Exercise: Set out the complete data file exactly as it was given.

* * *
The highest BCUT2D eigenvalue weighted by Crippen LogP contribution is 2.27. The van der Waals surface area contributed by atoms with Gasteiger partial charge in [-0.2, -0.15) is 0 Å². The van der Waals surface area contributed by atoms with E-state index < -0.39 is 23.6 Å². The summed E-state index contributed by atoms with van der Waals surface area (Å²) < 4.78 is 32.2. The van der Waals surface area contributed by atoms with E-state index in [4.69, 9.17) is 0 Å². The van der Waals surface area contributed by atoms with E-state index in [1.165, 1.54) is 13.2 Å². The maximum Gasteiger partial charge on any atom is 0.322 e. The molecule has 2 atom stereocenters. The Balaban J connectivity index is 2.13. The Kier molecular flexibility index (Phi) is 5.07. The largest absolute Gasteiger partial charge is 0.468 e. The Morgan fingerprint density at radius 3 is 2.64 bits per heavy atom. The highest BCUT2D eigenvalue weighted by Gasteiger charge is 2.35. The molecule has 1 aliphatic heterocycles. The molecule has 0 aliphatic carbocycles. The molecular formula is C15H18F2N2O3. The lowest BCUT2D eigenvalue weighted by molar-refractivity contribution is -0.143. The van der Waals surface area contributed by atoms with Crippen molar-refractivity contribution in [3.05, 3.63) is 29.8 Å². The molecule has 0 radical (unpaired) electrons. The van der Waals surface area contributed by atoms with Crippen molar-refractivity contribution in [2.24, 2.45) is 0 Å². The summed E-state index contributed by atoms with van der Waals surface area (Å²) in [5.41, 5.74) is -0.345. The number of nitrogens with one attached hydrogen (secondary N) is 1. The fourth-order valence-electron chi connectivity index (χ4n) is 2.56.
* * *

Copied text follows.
The highest BCUT2D eigenvalue weighted by Crippen LogP contribution is 2.27. The van der Waals surface area contributed by atoms with Gasteiger partial charge in [-0.2, -0.15) is 0 Å². The van der Waals surface area contributed by atoms with E-state index < -0.39 is 23.6 Å². The summed E-state index contributed by atoms with van der Waals surface area (Å²) < 4.78 is 32.2. The van der Waals surface area contributed by atoms with E-state index in [4.69, 9.17) is 0 Å². The van der Waals surface area contributed by atoms with E-state index in [1.165, 1.54) is 13.2 Å². The maximum Gasteiger partial charge on any atom is 0.322 e. The molecule has 2 atom stereocenters. The Balaban J connectivity index is 2.13. The Kier molecular flexibility index (Phi) is 5.07. The largest absolute Gasteiger partial charge is 0.468 e. The Morgan fingerprint density at radius 3 is 2.64 bits per heavy atom. The highest BCUT2D eigenvalue weighted by Gasteiger charge is 2.35. The molecule has 1 aliphatic heterocycles. The molecule has 0 aliphatic carbocycles. The molecular formula is C15H18F2N2O3. The lowest BCUT2D eigenvalue weighted by molar-refractivity contribution is -0.143. The van der Waals surface area contributed by atoms with Crippen molar-refractivity contribution in [3.05, 3.63) is 29.8 Å². The molecule has 0 radical (unpaired) electrons. The van der Waals surface area contributed by atoms with Crippen molar-refractivity contribution in [2.24, 2.45) is 0 Å². The summed E-state index contributed by atoms with van der Waals surface area (Å²) in [5.41, 5.74) is -0.345. The number of nitrogens with one attached hydrogen (secondary N) is 1. The fourth-order valence-electron chi connectivity index (χ4n) is 2.56.